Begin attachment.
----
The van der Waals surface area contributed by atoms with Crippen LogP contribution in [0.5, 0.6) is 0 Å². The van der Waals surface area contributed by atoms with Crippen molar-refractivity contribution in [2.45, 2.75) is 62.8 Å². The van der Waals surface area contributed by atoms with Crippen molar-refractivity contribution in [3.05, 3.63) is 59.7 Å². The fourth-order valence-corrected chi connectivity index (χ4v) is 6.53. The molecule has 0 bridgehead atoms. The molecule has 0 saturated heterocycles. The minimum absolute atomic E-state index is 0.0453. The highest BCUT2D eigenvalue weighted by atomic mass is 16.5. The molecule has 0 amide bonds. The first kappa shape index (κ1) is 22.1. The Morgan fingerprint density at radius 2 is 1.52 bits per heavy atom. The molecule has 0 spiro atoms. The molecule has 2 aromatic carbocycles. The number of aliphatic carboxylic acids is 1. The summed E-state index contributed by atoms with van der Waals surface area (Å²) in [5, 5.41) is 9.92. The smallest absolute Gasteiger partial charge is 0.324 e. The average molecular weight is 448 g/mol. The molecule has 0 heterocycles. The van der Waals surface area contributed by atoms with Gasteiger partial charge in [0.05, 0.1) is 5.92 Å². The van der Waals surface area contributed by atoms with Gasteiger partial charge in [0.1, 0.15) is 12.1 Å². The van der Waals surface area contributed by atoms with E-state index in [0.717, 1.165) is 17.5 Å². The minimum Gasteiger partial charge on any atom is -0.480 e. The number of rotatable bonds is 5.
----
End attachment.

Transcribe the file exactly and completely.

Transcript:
The van der Waals surface area contributed by atoms with Crippen LogP contribution in [0.5, 0.6) is 0 Å². The van der Waals surface area contributed by atoms with Crippen molar-refractivity contribution in [2.45, 2.75) is 62.8 Å². The van der Waals surface area contributed by atoms with Crippen molar-refractivity contribution in [3.05, 3.63) is 59.7 Å². The fourth-order valence-corrected chi connectivity index (χ4v) is 6.53. The molecule has 0 bridgehead atoms. The molecule has 0 saturated heterocycles. The minimum absolute atomic E-state index is 0.0453. The highest BCUT2D eigenvalue weighted by atomic mass is 16.5. The molecule has 0 amide bonds. The first kappa shape index (κ1) is 22.1. The Morgan fingerprint density at radius 2 is 1.52 bits per heavy atom. The molecule has 0 spiro atoms. The molecule has 2 aromatic carbocycles. The number of aliphatic carboxylic acids is 1. The summed E-state index contributed by atoms with van der Waals surface area (Å²) in [5, 5.41) is 9.92. The smallest absolute Gasteiger partial charge is 0.324 e. The average molecular weight is 448 g/mol. The molecule has 0 heterocycles. The van der Waals surface area contributed by atoms with Gasteiger partial charge in [0.05, 0.1) is 5.92 Å². The van der Waals surface area contributed by atoms with Gasteiger partial charge in [0.1, 0.15) is 12.1 Å². The van der Waals surface area contributed by atoms with E-state index in [0.717, 1.165) is 17.5 Å². The minimum Gasteiger partial charge on any atom is -0.480 e. The number of rotatable bonds is 5.